Journey have shared the title – Freedom – and track listing for their next album. But other than “The Way We Used to Be,” which was released last summer, don’t expect to hear much else from the LP during the band’s just-started Freedom Tour 2022.
With the album not due out until early summer, keyboardist Jonathan Cain tells UCR that the group plans to keep the other 14 tracks under wraps for a while.
“You kind of want to let the album simmer a little bit and get into the ears and minds of people before you start [playing it],” Cain explains. “You want to let it come out and breathe in the marketplace and get reactions, too. I think it’s always cool to get that. I remember when we did Arrival [in 2000], Napster kind of dumped it out on the fans and the fans reacted and, boom, we had all these reactions to our music, and we learned a lot from it. I think we’re gonna learn a lot when [Freedom] is released and watch how people respond. I think it’s gonna be interesting.”
So what can we expect from Freedom, the band’s first studio album in 14 years? “It sounds like a Journey record,” says Cain, who worked on the LP remotely from Nashville and Florida, with guitarist Neal Schon and Narada Michael Walden in Northern California and Arnel Pineda adding vocals.
“It’s a lot like [1981’s] Escape, and then it goes beyond Escape. We have all the elements. Some of it’s really raw and really rock ‘n’ roll, and I think we have the classic ballads. We really tried to stay true to what we do best, and that’s just write good songs.”
Still, the new album is far from formulaic. “There are some surprises,” Cain admits. “We step out a little bit, which is cool. We did that on [1983’s] Frontiers a little bit. We did that on [2011’s] Eclipse. Narada and Neal really let loose together. A lot of the jams were kind of free-form, so Neal was working hard and I was there for him, and we worked together through the whole thing. The songs came from all kinds of places, creatively. But I think it’s just a combination of everything Journey has been. To get back into Journey was really fun, even if it was file-sharing.”
Listen to Journey’s ‘The Way We Used to Be’
Freedom will feature artwork and design by Jim Welch, who was part of the vintage Journey brain trust on classic albums such as Infinity, Departure, Evolution and Escape. Bob Clearmountain mixed the set.
The Freedom Tour 2022 currently has dates booked through May 11; Toto are opening all the dates after Billy Idol dropped out for health reasons, which gives Cain and Toto’s Steve Lukather a chance to prep for the wedding of their daughter and son, respectively, in December.
Cain says plans are currently being made for after Freedom‘s release, including “a really cool show in August” that he can’t reveal specifics about yet. Next year, meanwhile, marks the 50th anniversary of Journey’s formation, which will likely spur some sort of celebration.
The activity comes on the heels of a couple of turbulent years for Schon and Cain, during which they sued, and were countersued by, former members Ross Valory and Steve Smith. They also changed management. An “amicable settlement” out of court was announced last April, though the Journey lineup has been shifting since then; Walden and bassist Randy Jackson, announced as members in 2020, are no longer part of the roster, while longtime behind-the-scenes second keyboardist Jason Derlatka is now a full-fledged member and Deen Castronovo, fired in 2015, is back on board.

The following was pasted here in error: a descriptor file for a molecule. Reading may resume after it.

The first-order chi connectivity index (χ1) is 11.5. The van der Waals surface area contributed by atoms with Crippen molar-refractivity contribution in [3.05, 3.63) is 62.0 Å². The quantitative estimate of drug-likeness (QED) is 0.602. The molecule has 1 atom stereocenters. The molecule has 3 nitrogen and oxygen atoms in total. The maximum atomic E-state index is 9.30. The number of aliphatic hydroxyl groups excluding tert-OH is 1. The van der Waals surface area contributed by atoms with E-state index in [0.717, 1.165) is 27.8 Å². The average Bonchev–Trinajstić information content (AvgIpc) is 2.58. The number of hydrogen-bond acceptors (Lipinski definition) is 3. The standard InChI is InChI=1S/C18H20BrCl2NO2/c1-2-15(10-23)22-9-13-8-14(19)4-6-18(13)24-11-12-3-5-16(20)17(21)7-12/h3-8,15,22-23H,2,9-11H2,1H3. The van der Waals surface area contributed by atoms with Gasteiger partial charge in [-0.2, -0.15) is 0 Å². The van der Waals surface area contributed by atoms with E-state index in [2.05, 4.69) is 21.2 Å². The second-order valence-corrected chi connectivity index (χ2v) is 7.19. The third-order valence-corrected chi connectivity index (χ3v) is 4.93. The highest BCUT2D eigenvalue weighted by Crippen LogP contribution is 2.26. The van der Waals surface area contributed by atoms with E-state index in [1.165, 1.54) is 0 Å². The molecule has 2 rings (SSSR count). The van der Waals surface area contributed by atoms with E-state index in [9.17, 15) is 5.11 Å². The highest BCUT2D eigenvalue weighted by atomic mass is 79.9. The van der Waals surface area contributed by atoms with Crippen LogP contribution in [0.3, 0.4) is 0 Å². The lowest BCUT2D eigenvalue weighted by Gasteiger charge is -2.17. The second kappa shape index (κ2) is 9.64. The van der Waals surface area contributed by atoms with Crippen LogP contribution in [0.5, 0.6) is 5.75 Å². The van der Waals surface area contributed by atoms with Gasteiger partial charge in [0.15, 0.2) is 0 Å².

“We were going to try the Narada thing – he did a terrific job on the album – but it didn’t quite pan out,” explains Cain, who also released a new faith-based solo EP, Oh Lord Lead Us, with a full album also due later this year. “Deen’s really added a lot, a great energy. He’s in a really good place now, and it was just one of those things. When you start playing the old Journey stuff, there’s only a few cats on the planet who know the little nuances. We toyed with the idea of two drummers for a while, and we just decided Deen was the right way to go at this point. And, of course, his voice is fantastic. We’re glad to have him back.”
So Journey are firing on all cylinders again as far as Cain and company are concerned — which makes it easy to roll their eyes at incidents like an inebriated Andy Cohen‘s declaration that “It’s not Journey without Steve Perry!” on CNN following the band’s performance for ABC’s New Year’s Rockin’ Eve.
“It’s not the first time,” Cain acknowledges, recalling an incident on NBC’s Today when Journey, in the green room, heard the program’s hosts say the same thing off-camera. “You’re always going to have those people. Steve Perry certainly was a huge part of the architecture and the sound and all that, but Neal and I believed in 1998 it wasn’t about one guy, it was about the music and the fans. We bet on that, and we’ve been proven right. And you can’t diminish the performance of the night [on New Year’s Eve].
“I think we threw it down out there in Times Square, and there’s no denying how good the band was. People can say what they want, but it was a triumphant night for Journey, and a lot of people called me and said, ‘Holy moly, you guys kicked it,’ ’cause we did.”
Journey Albums Ranked
Journey have been through their share of incarnations over the past four decades.